Physical properties and compositions of ore-forming fluids in magmatic-hydrothermal systems have been mostly investigated by conventional fluid inclusion studies in transparent gangue minerals that are assumed to be co-genetic with the mineralization. However, ore-precipitating fluids can be directly studied by analyzing fluid inclusions in opaque ore minerals, such as wolframite, stibnite, pyrite, and enargite, by using near-infrared (NIR) petrography and microthermometry in combination with laser ablation-inductively coupled plasma-mass spectrometry analysis of individual inclusions. Although results of NIR fluid inclusion studies of ore minerals were first published in 1984, the technique is still not commonly used in fluid inclusion research due to a number of limitations related to the analytical equipment used, sample preparation, and NIR mineral transmittance.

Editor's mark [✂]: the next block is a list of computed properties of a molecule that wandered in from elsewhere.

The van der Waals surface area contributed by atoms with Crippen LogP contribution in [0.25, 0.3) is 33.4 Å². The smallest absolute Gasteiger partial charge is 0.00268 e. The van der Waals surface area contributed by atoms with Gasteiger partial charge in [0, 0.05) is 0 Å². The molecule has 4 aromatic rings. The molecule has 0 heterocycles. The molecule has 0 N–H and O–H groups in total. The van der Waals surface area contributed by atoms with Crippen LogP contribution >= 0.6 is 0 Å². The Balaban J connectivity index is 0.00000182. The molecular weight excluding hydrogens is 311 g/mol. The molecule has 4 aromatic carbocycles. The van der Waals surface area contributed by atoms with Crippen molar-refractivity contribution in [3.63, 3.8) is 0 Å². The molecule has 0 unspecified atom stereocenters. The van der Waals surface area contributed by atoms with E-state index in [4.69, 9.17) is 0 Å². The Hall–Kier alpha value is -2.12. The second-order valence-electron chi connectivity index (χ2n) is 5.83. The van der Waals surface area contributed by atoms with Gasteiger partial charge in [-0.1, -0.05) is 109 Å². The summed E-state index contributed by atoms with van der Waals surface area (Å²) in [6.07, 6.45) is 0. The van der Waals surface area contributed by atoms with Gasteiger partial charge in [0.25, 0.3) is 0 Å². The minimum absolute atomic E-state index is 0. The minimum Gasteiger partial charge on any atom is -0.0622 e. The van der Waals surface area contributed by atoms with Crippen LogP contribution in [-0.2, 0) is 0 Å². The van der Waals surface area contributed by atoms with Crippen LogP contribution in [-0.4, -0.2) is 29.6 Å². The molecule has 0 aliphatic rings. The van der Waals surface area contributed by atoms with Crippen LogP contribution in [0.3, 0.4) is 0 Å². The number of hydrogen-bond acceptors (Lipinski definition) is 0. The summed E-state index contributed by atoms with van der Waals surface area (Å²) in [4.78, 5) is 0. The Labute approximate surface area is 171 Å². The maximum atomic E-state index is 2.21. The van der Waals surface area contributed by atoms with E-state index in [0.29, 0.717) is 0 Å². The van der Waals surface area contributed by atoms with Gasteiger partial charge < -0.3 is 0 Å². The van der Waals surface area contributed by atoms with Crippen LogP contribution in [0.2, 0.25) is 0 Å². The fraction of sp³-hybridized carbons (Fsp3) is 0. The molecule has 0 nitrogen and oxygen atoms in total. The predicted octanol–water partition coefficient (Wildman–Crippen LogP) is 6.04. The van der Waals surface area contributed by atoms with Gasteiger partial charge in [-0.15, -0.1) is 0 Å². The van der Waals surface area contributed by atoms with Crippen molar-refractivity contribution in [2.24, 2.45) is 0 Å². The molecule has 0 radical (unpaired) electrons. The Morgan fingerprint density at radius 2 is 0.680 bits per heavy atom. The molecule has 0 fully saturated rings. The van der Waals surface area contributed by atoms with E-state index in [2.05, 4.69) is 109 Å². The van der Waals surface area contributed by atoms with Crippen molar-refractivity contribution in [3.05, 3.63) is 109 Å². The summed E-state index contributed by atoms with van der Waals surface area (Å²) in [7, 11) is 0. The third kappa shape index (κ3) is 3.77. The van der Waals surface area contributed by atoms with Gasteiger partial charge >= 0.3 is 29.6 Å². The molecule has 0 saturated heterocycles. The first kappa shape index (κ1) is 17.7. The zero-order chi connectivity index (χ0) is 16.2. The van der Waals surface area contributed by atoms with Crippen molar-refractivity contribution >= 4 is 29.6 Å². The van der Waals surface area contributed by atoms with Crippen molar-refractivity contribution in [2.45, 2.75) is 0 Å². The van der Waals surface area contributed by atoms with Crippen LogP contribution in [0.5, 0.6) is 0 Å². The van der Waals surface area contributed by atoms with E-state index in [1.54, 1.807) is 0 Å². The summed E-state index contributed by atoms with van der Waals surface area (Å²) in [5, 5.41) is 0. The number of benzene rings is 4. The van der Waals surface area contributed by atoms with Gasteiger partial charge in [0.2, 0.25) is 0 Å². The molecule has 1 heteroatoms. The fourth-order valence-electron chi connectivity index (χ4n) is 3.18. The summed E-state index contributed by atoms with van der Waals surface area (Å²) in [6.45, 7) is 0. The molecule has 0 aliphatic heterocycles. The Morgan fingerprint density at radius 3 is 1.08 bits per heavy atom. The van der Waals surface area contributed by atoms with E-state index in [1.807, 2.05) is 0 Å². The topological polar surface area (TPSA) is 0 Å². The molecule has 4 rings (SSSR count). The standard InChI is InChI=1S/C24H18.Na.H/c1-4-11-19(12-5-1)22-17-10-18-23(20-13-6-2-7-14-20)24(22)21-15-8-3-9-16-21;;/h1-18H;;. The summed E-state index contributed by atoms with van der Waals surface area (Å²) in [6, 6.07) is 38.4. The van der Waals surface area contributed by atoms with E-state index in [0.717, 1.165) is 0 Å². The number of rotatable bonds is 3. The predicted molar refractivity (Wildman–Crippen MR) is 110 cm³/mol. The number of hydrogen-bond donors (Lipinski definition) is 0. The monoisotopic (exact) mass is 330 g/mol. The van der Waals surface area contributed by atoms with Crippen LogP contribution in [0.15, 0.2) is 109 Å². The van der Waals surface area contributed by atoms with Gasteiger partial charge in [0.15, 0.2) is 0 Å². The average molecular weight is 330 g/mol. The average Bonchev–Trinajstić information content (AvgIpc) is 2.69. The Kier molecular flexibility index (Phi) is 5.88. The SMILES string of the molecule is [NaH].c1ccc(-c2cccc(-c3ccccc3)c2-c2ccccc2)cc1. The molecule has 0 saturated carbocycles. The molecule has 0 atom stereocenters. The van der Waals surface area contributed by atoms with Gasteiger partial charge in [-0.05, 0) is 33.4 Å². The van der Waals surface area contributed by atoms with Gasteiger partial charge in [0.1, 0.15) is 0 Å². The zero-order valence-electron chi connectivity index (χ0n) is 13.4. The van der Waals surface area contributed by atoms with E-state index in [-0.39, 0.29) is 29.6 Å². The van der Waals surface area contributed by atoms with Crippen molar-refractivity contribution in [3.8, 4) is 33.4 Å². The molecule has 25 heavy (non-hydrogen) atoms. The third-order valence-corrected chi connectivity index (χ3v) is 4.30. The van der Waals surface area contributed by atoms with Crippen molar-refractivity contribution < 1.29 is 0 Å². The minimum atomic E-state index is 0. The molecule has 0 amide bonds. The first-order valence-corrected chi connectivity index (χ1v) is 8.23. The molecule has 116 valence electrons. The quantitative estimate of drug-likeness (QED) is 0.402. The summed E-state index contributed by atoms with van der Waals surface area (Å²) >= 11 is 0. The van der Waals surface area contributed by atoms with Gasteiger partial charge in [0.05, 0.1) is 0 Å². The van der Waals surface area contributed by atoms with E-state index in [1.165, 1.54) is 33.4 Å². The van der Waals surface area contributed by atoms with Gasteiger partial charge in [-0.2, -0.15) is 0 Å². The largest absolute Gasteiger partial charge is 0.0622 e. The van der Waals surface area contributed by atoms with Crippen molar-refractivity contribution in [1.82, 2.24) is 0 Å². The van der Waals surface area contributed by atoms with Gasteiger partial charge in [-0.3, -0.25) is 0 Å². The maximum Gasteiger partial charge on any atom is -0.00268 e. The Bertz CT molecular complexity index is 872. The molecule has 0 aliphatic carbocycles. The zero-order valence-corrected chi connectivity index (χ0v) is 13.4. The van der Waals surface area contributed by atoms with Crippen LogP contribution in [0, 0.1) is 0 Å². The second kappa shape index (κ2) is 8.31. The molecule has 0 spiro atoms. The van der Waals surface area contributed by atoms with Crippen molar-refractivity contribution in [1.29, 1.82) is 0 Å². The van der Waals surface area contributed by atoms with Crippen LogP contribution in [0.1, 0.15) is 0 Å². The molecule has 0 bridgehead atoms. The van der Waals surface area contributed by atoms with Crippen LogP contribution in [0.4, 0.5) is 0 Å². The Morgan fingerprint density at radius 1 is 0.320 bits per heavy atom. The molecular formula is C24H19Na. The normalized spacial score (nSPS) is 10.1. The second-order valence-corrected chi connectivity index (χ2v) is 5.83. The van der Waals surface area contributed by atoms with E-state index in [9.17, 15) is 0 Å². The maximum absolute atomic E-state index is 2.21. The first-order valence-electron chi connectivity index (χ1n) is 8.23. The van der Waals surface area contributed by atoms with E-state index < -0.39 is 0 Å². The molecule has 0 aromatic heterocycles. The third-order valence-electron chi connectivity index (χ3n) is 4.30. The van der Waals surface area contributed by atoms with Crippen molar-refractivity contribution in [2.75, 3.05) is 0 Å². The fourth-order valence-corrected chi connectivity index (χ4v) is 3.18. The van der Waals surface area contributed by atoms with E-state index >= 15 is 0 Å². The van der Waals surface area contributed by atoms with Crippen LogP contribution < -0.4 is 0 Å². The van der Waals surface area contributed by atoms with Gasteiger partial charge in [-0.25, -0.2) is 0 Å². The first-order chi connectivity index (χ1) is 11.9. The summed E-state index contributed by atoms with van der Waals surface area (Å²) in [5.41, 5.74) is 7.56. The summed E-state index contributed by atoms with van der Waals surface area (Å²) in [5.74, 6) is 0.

In this contribution, we present new data on the applicability of NIR fluid inclusion studies of ore minerals (pyrite, stibnite, enargite, and wolframite) from a series of magmatic-hydrothermal systems, according to their chemical composition and physical behavior during microthermometry. Our results reveal strong correlation between NIR transmittance and high trace element (Co, Ni, Cu, As) content in pyrite, enargite (Fe, Bi), and wolframite (Sc, V, Fe). Despite this, the restricted distribution of these elements in oscillatory and sector zoning has allowed observation of NIR mineral features and fluid inclusions. Energy absorption of opaque minerals, either as light energy during microscopy or as thermal conductive energy during fluid inclusion microthermometry, presents a second limitation for NIR fluid inclusion studies. Our results confirm the relevance of fluid inclusion studies in ore minerals by combining NIR microscopy and microthermometry. Despite some limitations due to trace element composition of the host mineral and its physical behavior at high temperature, a successful NIR fluid inclusion study can be performed on some ore minerals that are opaque in the visible light range, allowing the direct study of hydrothermal ore-forming fluids.